Sunday, January 29, 2012

God Save the Queen's Lace

 This wasn't the post I expected to write, but Mari (MJ) Brown of Colour Blob Design posted her photograph of a Queen's Anne Lace here and said the magic words "you can use it" and "I would love to see what and how you would create it on paper."

So today, when I was going to be out and about and it looked like I would have some time to paint, I quickly printed her photograph and took it with me.

Now, I don't know what Queen's Anne Lace is, and have no idea if I've ever seen it, so this was to be something like Durer sketching a rhinoceros.  Except I had a photo of course.

The photo brought to mind when I used to run around as a boy in the field behind our block.  There were small ankle-high scraggly weeds with tufts of cotton-like wisps that would sometimes catch a breeze and float in the air.  At least that's how I remember it.

That was how I saw this plant.  I could see the whole thing floating along in the wind.  I toyed with painting it that way.

So doing my due diligence, never having seen a Q.A.L. before, I used my cell phone to bring up images of Queen Anne's Lace.  There was momentary confusion when I saw beautiful small petaled white flowers.  There were none in the photo - but that's okay.  I had a photograph, and photos never lie, do they? 

So I painted my wispy Queen Anne's Lace.  I was very satisfied.  I am still satisfied.

But I had forgotten where Mari lives.  She is in Ottawa, Ontario, Canada.  She said it was a "fantastic winter day" when she took this photo.  It was -5 degrees Celsius (which is 20 degrees Fahrenheit) so what I took for cotton-like wisps were balls of ice!!  Those dark scraggly dead stalks were where the flowers should have been.

What do I know?  I'm a Floridian!

I spent more time trying to get the colors of my picture right on this darn monitor than painting the plant itself.  They still are not right, but as close as I can get.  The painting was too subtle.  I hope the feel of it has been conveyed to you anyway.

As you know, I love drawing people.  Then comes the time to paint, which I also love.  I had the sketch of the guy to the right in my sketchbook, and the other day another gentleman sat down in a small eating establishment in just the right spot -and he was involved in a conversation.  And the skin tones were just right.  There is no substitute for a live model.  I managed to finish before he got up to leave.

And it just so happens that as he was leaving, he glanced down at my sketch.  He was delighted!  He told me how much he liked it and proudly announced that he had a BFA from such-and-such a school and did computer animation!  That was the first time that anything like that had ever happened to me.  He was so awfully nice that I almost told him that the skin color on this man was his!  Then I thought that that bit of info might be better disclosed on another day.

The model for the sketch (not the painting) moved around a lot.  This accounts for the odd positions of the arms.  What is he doing?  I don't know!  Conjuring flowers?

What is he holding?  Beats me!  Is it a tv remote?  A Wii controller?  I hope not.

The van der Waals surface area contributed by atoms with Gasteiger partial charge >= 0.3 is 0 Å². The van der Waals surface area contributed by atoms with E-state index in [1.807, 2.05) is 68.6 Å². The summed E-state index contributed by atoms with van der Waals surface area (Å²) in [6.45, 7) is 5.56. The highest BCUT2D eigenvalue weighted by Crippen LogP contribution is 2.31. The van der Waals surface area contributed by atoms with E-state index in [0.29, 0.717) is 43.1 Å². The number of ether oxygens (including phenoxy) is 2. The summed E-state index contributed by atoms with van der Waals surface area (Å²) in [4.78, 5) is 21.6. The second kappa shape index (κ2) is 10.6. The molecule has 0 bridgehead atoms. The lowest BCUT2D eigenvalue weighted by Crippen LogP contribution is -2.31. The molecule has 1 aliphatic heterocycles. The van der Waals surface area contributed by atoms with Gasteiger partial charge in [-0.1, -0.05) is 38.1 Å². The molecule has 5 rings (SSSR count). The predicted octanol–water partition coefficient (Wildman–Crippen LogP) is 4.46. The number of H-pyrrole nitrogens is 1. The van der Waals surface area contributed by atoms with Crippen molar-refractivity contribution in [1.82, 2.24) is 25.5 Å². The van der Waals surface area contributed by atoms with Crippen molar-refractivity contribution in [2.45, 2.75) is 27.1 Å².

I think this is why artists say haughtily, "I leave it to the viewer to interpret my work."  [Clear throat].  So if you have any idea what he is doing, or what is in his hand, or what I can put in his hand, please let me know, dear viewer, because you know better than me.

A few days after painting that sketch I was at Einstein's Bagels, sitting outside, painting another of my sketches.  Another man walked by.  This guy got so excited and he too proudly announced his degree in art - such-and-such a school, and all that!  That's twice in one week!

He said, "I'd have expected you to be at a cafe', not here."

"I am. This is a poor man's cafe'" I said.  In fact, I added, "I've yet to see anyone else doing what I'm doing anywhere in Miami, have you?"

"Come to think of it, I haven't!" he responded.

So tell me, where are all the other Miami artists?  Why aren't they out and about sketching at every eating establishment like the artists in Toronto or in Portland?  Or in public with their easels? 

It's not as if the weather isn't good.  Right Mari?  Right?


  1. Great sketches Dan, love the Queen Anne Lace. The guy looks as though he's throwing flower petals over his shoulder in a love me love me not kinda way...don't think you need anything in his hand but I know nothing about portraits (as I'm discovering)

  2. I remember driving down the road in a small town close to where I live and seeing a woman on the sidewalk painting with an easel. She was creating the bookstore acorss the street. I wanted so much to have been able to look over her shoulder, talk to her, reach out. Art sometimes does that you're very fortunate for those experiences.

  3. I love the Queen Anne Lace it's beautiful and delicate, I remember seeing Mari's photo last week, I'm sure she'll be pleased.
    If you widened the 'object' that the man has in his hand he could be playing a garden?

  4. Hello Dan,
    Well the first painting is beautiful. I keep telling myself to do some sketches like that. Maybe of wild flowers on the island. Although a lot of wild weeds can be fantastic close up.
    Queen Anne's Lace (Anthriscus sylvestris) also called Cow Parsley or Cow Mumble And some people call it Galiums(well in the UK). It would be a shame if we were to loose names used for 100's+ years.